The Elders

Independent global leaders working together for peace and human rights.

Elders blog

Time to close the gap

"We can no longer ignore this growing distance between rich and poor. It is time to close the gap. It is time to talk about making real changes so that the world becomes a more equitable place."

Ahead of his appearance in the opening session of the World Economic Forum in Davos, Desmond Tutu writes about the message he wants to deliver to the rich and powerful attending the conference.

 

As you may know, I truly believe that every human being is made for goodness - yes, even bankers! So I am very glad to be returning to the World Economic Forum. Davos is known to be a gathering of Very Important People and, well, I have a Very Important Message to convey.

Humanity has made such great strides in the last few decades, there is no doubt about that. There are millions more children in school, overall health and life expectancy worldwide are improving, and the gap between rich and poor countries closing. But this isn’t the whole story, of course. At the same time we are also seeing sharp rises in inequality – especially income inequality. The rich are getting much richer, while everyone else seems to be going backwards.

We can no longer ignore this growing distance between rich and poor – we risk undoing all the progress we’ve made, and making the world even more uncertain and volatile. It is time to close the gap. It is time to talk about making real changes so that the world becomes a more equitable place.

Putting equity on the agenda

What does ‘equity’ mean? It means fairness. It doesn’t mean that everyone lives equally - after all, we all choose different paths and our rich diversity is to be treasured. But it does mean equal opportunity - equal access to healthcare, to education, decent work, and a fair wage.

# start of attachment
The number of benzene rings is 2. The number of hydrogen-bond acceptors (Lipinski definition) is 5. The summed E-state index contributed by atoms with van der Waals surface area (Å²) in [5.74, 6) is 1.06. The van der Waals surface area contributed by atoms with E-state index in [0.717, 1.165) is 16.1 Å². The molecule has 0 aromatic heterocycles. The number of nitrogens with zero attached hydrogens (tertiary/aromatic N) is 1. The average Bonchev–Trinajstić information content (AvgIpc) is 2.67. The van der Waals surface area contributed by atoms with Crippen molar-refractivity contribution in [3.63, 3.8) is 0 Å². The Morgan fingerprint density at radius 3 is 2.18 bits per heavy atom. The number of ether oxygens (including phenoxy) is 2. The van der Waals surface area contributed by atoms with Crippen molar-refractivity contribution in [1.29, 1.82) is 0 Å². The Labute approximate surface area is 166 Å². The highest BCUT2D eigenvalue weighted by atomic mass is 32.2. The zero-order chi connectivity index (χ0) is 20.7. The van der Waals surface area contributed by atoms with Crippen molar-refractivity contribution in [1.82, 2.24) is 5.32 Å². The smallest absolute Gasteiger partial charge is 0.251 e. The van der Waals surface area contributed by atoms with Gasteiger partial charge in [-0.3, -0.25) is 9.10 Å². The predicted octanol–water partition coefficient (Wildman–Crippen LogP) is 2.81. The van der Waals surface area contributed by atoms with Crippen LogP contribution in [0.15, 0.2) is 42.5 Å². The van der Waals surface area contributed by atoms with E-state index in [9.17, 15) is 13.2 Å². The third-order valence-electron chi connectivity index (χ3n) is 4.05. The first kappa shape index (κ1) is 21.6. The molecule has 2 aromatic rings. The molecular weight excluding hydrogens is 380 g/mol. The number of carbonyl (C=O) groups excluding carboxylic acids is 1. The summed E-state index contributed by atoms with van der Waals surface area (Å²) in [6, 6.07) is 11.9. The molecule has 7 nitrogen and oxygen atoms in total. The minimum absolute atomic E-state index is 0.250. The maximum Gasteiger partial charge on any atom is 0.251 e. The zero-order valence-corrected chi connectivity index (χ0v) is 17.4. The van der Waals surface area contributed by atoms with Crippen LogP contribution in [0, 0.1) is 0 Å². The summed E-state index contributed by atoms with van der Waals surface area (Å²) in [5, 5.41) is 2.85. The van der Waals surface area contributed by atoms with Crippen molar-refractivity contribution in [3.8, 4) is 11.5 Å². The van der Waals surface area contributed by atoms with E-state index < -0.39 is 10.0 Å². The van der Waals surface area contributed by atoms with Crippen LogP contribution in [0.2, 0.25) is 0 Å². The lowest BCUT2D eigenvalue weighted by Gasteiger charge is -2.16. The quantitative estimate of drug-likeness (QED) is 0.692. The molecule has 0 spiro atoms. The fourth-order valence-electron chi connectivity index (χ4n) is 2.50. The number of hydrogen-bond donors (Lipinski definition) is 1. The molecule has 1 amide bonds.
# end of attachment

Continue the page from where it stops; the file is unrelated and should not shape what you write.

I know I will meet many powerful men and women in Davos. They have worked hard, put their God-given talents to good use, and become some of the most successful entrepreneurs, politicians and change-makers in the world. But when we consider the world we have created for our children, we do not look to these illustrious figures. No, when we judge our success, we must look to the least of us.

The world as seen from Davos seems very far away from the suffering and degradation in the poorest countries and communities. It may be hard to see how the concerns of those people who struggle to survive directly affect the lives of the rich and powerful gathered here. But not one of us lives or acts in a vacuum. The concept of ubuntu teaches that my humanity is bound up in yours - that we are all connected. In this era of globalisation, this interdependence is more evident than ever before.

When there are millions of educated young people out of work; when the poorest among us are the worst-hit by the effects of climate change; when millions of children every day are denied their right to the basic necessities of life, food and water - what does this say about the world we have built? Can anyone really claim ‘success’, when the great rift between the haves and the have-nots is causing even greater stress, unhappiness and violence in our societies? A more equitable world means a more stable and prosperous world - for everyone.

This year at Davos, I want to talk about social and economic equity. I want to see the needs and aspirations of women, young people, our poorest and most marginalised brothers and sisters on the global agenda. It is the responsibility of each one of us to make their voices heard and to build a world that is worthy of them - a world worthy of all of us.